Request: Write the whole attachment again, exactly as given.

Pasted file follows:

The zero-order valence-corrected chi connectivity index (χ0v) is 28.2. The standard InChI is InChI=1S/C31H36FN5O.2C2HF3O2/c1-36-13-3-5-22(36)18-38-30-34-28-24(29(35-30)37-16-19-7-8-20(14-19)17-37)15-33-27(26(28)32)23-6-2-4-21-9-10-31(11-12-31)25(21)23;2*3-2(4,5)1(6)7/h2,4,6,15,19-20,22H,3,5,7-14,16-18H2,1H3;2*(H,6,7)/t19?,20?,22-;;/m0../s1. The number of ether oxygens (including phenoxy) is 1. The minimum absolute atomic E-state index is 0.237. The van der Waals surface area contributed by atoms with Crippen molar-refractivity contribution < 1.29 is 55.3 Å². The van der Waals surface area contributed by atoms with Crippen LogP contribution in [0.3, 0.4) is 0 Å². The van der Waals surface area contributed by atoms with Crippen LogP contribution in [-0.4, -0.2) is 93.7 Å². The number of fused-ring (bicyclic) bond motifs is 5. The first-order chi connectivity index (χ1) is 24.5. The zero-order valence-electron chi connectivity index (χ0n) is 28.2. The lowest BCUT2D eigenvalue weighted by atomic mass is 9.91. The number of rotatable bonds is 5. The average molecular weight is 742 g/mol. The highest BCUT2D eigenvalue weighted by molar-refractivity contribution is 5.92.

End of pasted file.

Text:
The zero-order valence-corrected chi connectivity index (χ0v) is 28.2. The standard InChI is InChI=1S/C31H36FN5O.2C2HF3O2/c1-36-13-3-5-22(36)18-38-30-34-28-24(29(35-30)37-16-19-7-8-20(14-19)17-37)15-33-27(26(28)32)23-6-2-4-21-9-10-31(11-12-31)25(21)23;2*3-2(4,5)1(6)7/h2,4,6,15,19-20,22H,3,5,7-14,16-18H2,1H3;2*(H,6,7)/t19?,20?,22-;;/m0../s1. The number of ether oxygens (including phenoxy) is 1. The minimum absolute atomic E-state index is 0.237. The van der Waals surface area contributed by atoms with Crippen molar-refractivity contribution < 1.29 is 55.3 Å². The van der Waals surface area contributed by atoms with Crippen LogP contribution in [0.3, 0.4) is 0 Å². The van der Waals surface area contributed by atoms with Crippen LogP contribution in [-0.4, -0.2) is 93.7 Å². The number of fused-ring (bicyclic) bond motifs is 5. The first-order chi connectivity index (χ1) is 24.5. The zero-order valence-electron chi connectivity index (χ0n) is 28.2. The lowest BCUT2D eigenvalue weighted by atomic mass is 9.91. The number of rotatable bonds is 5. The average molecular weight is 742 g/mol. The highest BCUT2D eigenvalue weighted by molar-refractivity contribution is 5.92.